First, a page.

Need to probe all acquittals, Supreme Court orders states
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In an order with far-reaching implications for law enforcement and the criminal justice system, the Supreme Court Tuesday ruled that every criminal case ending with the accused being acquitted will have to be examined by state governments to ascertain whether there were lapses by the police and the prosecution or if the accused was deliberately framed.
This, the court said, will ensure that the cause of justice is served and that the guilty do not escape punishment while also guaranteeing that innocents are not implicated in false cases.
The order was prompted by the acquittal of an accused in a minor's rape and murder case of 2003. Noting major lapses by the police and prosecution in the case, the bench had acquitted the accused but said it was "crestfallen, heartbroken and sorrowful" that it was not able serve justice to an innocent child.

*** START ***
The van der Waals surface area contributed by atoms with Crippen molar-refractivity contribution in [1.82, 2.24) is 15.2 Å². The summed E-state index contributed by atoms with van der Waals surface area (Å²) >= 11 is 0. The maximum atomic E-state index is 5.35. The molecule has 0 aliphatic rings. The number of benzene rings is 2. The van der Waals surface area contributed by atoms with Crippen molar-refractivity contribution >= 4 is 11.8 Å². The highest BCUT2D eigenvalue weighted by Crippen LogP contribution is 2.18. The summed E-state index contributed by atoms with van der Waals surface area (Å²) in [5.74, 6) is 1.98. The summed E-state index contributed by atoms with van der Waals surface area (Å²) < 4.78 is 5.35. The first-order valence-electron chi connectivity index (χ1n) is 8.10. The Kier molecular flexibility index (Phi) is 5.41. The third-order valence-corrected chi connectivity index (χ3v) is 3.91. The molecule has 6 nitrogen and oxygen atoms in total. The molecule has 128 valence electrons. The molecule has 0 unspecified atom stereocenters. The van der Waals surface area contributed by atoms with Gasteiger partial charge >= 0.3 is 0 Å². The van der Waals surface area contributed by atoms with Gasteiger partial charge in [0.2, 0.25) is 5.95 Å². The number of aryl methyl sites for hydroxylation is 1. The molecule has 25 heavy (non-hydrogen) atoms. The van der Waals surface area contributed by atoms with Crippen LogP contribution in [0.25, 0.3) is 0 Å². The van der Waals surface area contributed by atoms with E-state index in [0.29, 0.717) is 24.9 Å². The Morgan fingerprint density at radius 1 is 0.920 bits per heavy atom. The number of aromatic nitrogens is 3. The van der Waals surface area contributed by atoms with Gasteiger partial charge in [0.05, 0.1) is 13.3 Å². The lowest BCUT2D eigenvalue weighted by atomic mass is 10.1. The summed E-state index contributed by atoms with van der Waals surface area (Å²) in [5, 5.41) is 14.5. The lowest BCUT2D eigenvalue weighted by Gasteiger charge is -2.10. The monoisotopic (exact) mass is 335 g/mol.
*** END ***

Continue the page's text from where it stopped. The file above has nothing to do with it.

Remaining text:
"The perpetrator(s) of a horrendous crime, involving extremely ruthless and savage treatment to the victim, have remained unpunished. A heartless and merciless criminal, who has committed an extremely heinous crime, has gone scot-free," it said.
The court added that if the accused was wrongfully prosecuted, his suffering would also have been "unfathomable."
The bench of Justices C K Prasad and J S Khehar has given six months to governments of all states and union territories to put in place a mechanism to examine all orders of acquittal and to record reasons for the failure of prosecution cases.
"A standing committee of senior officers of the police and prosecution departments should be vested with aforesaid responsibility. All such erring officers identified as responsible for failure of a prosecution case, on account of sheer negligence or because of culpable lapses, must suffer departmental action. This would infuse seriousness in the performance of investigating and prosecuting duties, and would ensure that investigation and prosecution are purposeful and decisive," the bench said.